Between 1990 and 2000, Myanmar garment industry imported mainly to the US, which bought over half of Myanmar’s garments, followed by the European Union (EU). Starting from 2003, the US government started posing sanction through the Burmese Freedom and Democracy Act that prohibited US firms from buying products made in Myanmar. Since then the number of garment factory workers fell from around 135,000 at its peak in 2001, to around 51,000 in 2005. Japan has become the biggest importer of Myanmar garments and South Korea was importing 25% of made-in-Myanmar garments. The industry revived to employ around 72,000 workers in 2010.
The garment industry in Myanmar is still small compared to major producers such as China and Bangladesh, but it is growing exponentially. In October 2016, the Ministry of Commerce announced that the garment export reached $745.49 million, a triple growth compared to $232.81 million for August 2015.These figures are a result of the lifting of sanctions from the EU and granting of GSP from the EU.
Many international brands such as Gap Inc, H&M, Topshop, Marks and Spencer, Tesco and Primark are now sourcing from Myanmar. It is estimated that there are now around 35013 garment factories in Myanmar, employing around 240,000 people, over 90% of whom are female. Despite an increase in jobs, labor standards remain low and 88% of the workers work 10 hours plus per day and 95% of the workers work 6 days regularly per week.
The Myanmar Garment Manufacturers Association is aiming to increase the export value of garments made in Myanmar from $912 million in 2012 to $8-10 billion in 2024, and to increase employment from around 240,000 to 1.5 million workers. In order to accelerate the growth, the garment industry needs to change from Cut-Make- Pack (CMP) to Freight on Board (FOB), and ultimately Own Design Manufacture (ODM)/Own Brand Manufacturing (OBM).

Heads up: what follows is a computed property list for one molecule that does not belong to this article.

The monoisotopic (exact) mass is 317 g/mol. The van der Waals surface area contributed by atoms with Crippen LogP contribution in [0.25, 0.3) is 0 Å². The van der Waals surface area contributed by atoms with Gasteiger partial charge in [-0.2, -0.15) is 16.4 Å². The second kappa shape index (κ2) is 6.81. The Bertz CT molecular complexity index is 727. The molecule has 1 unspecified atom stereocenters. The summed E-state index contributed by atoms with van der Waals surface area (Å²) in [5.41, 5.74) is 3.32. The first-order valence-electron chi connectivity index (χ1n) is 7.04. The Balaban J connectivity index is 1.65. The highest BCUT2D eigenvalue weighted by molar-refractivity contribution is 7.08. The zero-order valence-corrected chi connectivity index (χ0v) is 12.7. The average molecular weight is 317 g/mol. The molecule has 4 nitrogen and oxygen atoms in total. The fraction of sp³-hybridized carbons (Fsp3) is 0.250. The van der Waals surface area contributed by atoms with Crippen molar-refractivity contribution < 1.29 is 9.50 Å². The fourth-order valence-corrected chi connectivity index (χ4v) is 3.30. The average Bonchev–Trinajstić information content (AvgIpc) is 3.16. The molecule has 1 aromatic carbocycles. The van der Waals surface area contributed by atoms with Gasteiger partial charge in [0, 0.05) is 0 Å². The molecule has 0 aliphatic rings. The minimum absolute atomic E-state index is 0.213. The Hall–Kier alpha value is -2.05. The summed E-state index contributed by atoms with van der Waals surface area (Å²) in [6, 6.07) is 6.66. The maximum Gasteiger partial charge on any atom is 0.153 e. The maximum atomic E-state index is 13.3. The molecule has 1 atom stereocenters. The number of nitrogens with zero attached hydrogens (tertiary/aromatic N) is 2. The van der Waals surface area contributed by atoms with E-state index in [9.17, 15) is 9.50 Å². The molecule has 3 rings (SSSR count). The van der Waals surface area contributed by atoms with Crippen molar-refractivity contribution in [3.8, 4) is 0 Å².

Myanmar garment industry is also having pressures from the global markets. Factory owners need to make profits and extract as much labor from their workers as possible. There is a pressing need to produce as cheaply and as quickly as possible. Factory owners also put these stresses onto the management and then management onto their workers. This means forcing workers to do overtime, or threatening them with dismissal if they take a day off.
Moreover, unreliable and expensive electricity, the lack of a deep-sea port and poor rail and road connections are other problems for industry development in Myanmar. The lack of compliance with international labor standards is also an impediment to industry growth, and the waves of strikes seen at garment factories attests to this.
The most relevant law is the amended labor law and other than that the Myanmar Garment Manufacturers Association has published the country’s first ever Code of Conduct aiming to set out responsible and ethical business practices for the growing apparel industry. Around 300 members garment companies represent MGMA. The Code includes International Labor Organization Core Conventions combined with the structures of Myanmar’s own laws.
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